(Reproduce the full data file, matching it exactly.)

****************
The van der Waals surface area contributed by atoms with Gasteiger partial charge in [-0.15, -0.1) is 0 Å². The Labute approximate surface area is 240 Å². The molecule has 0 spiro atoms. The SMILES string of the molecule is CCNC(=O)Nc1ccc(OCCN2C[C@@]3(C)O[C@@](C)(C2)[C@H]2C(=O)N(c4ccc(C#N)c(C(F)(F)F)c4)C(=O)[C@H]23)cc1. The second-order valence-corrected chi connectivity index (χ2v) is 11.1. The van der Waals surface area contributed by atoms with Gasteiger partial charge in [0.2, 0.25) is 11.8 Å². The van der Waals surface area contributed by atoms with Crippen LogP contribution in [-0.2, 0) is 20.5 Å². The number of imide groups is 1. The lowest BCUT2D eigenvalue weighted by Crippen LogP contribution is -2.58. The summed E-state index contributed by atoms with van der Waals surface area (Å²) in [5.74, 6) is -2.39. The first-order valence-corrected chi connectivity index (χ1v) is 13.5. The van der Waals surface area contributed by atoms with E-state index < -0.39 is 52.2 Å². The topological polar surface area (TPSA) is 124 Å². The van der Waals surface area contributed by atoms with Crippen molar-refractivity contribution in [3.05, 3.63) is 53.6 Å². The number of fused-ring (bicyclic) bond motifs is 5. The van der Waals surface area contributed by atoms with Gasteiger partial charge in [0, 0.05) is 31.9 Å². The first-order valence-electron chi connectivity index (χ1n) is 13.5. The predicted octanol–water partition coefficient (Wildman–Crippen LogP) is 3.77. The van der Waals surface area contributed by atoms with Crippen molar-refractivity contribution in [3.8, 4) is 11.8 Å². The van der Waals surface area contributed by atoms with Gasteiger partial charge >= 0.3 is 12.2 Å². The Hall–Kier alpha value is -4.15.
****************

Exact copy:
The van der Waals surface area contributed by atoms with Gasteiger partial charge in [-0.15, -0.1) is 0 Å². The Labute approximate surface area is 240 Å². The molecule has 0 spiro atoms. The SMILES string of the molecule is CCNC(=O)Nc1ccc(OCCN2C[C@@]3(C)O[C@@](C)(C2)[C@H]2C(=O)N(c4ccc(C#N)c(C(F)(F)F)c4)C(=O)[C@H]23)cc1. The second-order valence-corrected chi connectivity index (χ2v) is 11.1. The van der Waals surface area contributed by atoms with Gasteiger partial charge in [0.2, 0.25) is 11.8 Å². The van der Waals surface area contributed by atoms with Crippen LogP contribution in [-0.2, 0) is 20.5 Å². The number of imide groups is 1. The lowest BCUT2D eigenvalue weighted by Crippen LogP contribution is -2.58. The summed E-state index contributed by atoms with van der Waals surface area (Å²) in [5.74, 6) is -2.39. The first-order valence-corrected chi connectivity index (χ1v) is 13.5. The van der Waals surface area contributed by atoms with E-state index < -0.39 is 52.2 Å². The topological polar surface area (TPSA) is 124 Å². The van der Waals surface area contributed by atoms with Crippen molar-refractivity contribution in [3.05, 3.63) is 53.6 Å². The number of fused-ring (bicyclic) bond motifs is 5. The van der Waals surface area contributed by atoms with Gasteiger partial charge in [0, 0.05) is 31.9 Å². The first-order valence-electron chi connectivity index (χ1n) is 13.5. The predicted octanol–water partition coefficient (Wildman–Crippen LogP) is 3.77. The van der Waals surface area contributed by atoms with Crippen molar-refractivity contribution in [3.8, 4) is 11.8 Å². The van der Waals surface area contributed by atoms with Gasteiger partial charge >= 0.3 is 12.2 Å². The Hall–Kier alpha value is -4.15.